Digital initiatives can suffer from short-sightedness: a 'quick win' delivered to satisfy a need today, without a clear view of how it joins up with other services. Piecemeal developments such as these can cause more problems than they solve adding to a 'spaghetti architecture' of technology systems and confusing experiences for staff and patients. At a time when NHS organisations are working towards integration at system level, it's critical to think about the long-term consequences of major technology decisions made today.

On the other hand, some digital initiatives let 'perfect be the enemy of the good' by trying to solve every use case at once – sometimes taking years to deliver any value to users. Although these attempts are often thorough and well thought-through they can fail under the weight of their own complexity. By the time these initiatives make it into users' hands things have moved on – technology has progressed, needs have evolved and user expectations have raised.

Trusts should aim for the best of both worlds: a clear digital strategy combined with incremental, iterative delivery.

Dream in years, plan in months, evaluate in weeks, ship daily.

DJ Patil    Former U.S. Chief Data Scientist

Deliver step-by-step

Where possible, trusts should avoid mega-projects that only deliver value at the end of a long development cycle – the only digital service of value is one that is being used by staff and patients. Rolling out improvements to real users every few days or weeks – rather than once or twice a year – is a good habit to build. Not only will this speed-up the realisation of benefits, but it will also reduce risks by helping to spot problems early. It will also help build trust with users and stakeholders by demonstrating how progress is being made. Where this isn't possible, make sure you have the feedback loops in place to let you know when something is going wrong.


Build an environment that enables this approach

Shifting to a long-term mindset for digital transformation often requires changes to how work is organised, funded and governed. Funding temporary projects can lead to short termism 'feast or famine' cycles of investment and systems that never improve beyond the initial implementation. Project-by-project funding can also result in siloed and narrowly focused initiatives, rather than digital teams working together to solve problems.

Equally, adopting an incremental approach to delivery can be hampered by existing structures. Long-winded business case, procurement and change approval processes can encourage digital teams to design large, waterfall, single vendor projects to avoid going through bureaucratic processes multiple times. This approach increases the risk of delivering digital services that don't meet the needs of staff and patients and reduces the ability to make changes without incurring significant cost.


Fund teams and services, not projects

Many organisations have found that funding digital teams is more effective than funding project-by-project. This approach 'moves the work to the people' rather than 'moving people to the work', enabling teams to maintain momentum rather than resetting each time a new project team is formed. While this may not always be possible, trusts should design structures and processes that promote long-term thinking, incremental delivery and ongoing improvements – discouraging siloed, linear, stop-start delivery of digital services.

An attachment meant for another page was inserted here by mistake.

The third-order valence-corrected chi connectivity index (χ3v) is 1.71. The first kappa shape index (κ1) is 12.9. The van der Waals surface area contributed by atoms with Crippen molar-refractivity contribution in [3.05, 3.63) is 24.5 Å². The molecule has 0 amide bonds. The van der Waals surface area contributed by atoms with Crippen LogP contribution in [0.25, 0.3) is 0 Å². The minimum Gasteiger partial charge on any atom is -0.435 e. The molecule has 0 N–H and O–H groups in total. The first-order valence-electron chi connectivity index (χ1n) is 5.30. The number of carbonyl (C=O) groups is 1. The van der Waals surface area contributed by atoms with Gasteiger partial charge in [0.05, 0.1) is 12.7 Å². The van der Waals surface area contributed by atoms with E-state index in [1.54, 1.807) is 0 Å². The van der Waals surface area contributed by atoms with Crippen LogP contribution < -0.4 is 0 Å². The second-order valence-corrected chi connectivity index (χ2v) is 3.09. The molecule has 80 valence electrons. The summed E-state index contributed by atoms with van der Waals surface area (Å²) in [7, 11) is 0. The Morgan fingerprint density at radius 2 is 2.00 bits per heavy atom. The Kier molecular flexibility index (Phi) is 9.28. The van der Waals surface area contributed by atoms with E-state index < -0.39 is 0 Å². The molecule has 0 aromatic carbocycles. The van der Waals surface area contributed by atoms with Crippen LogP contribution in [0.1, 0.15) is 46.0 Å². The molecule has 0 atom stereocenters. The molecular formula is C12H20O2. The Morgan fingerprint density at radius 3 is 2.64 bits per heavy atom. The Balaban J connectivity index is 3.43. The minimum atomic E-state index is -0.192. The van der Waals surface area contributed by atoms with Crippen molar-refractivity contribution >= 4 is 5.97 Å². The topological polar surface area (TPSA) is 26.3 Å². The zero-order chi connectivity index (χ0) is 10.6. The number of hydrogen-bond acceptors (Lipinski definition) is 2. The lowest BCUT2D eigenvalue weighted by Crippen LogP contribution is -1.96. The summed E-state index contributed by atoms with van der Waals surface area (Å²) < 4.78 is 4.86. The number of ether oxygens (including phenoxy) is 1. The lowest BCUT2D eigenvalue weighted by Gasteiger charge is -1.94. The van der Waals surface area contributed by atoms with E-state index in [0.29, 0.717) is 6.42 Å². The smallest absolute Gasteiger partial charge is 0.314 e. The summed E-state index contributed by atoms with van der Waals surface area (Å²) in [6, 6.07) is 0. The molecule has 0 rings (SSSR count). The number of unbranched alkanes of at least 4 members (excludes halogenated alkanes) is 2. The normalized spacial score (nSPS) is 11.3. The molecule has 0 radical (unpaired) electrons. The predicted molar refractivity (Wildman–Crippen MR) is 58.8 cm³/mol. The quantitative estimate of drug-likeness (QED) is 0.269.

Key questions for boards:

  • Are your digital initiatives working towards a 'north star' vision?
  • How frequently are you able to release improvements to patients and staff?
  • Do your funding, governance and procurement structures encourage incremental delivery and ongoing improvements?

Case Study

Incremental EPR delivery at Kent Community Health NHS Trust

It is the human bit that matters the most. As a board you have to be aware of the cumulative impacts that change has on staff. It is important not to overburden people with too much change all at once. Pick projects that will give the biggest benefit and do it in a phased way that lessens the burden and allows you to learn and refine as you go along.

Gordon Flack    Acting Chief Executive, Kent Community Health NHS Foundation Trust


Implementing a single EPR system at Kent Community Health NHS Foundation Trust posed a challenge because there was a legacy system that had been implemented differently in different services. The trust began an incremental roll-out of their RiO EPR system in October 2020 with the aim of releasing clinical time, enabling joined up care and improving clinical outcomes.


The trust realised that it was important to look at their processes and standardise their IT. This would help to meet the needs of multiple services by identifying commonalities between teams and consolidating divergent systems. The trust then took a phased approach during implementation, launching the EPR in children's services first, followed by adult services. The board began deploying the new system in services that they knew would be less complex so they could learn and iterate their approach for those where roll-out was expected to be more challenging.

During a period of increased operational pressure the phased roll-out allowed the trust to lessen the overall burden of the EPR launch on staff and allowed them to see the improvements earlier.

Board level learning:

  • The business case process requires a lot of input. Don't just read and review. You need to properly understand if the proposal is realistic.
  • Make sure you can draw on real life experience. Kent Community seconded an IT director from another trust who had an existing relationship with their new supplier.
  • The chair and chief executive need to ensure the board has an effective approach to assurance which utilises the varied experience around the table and avoids a division between executive and non-executive directors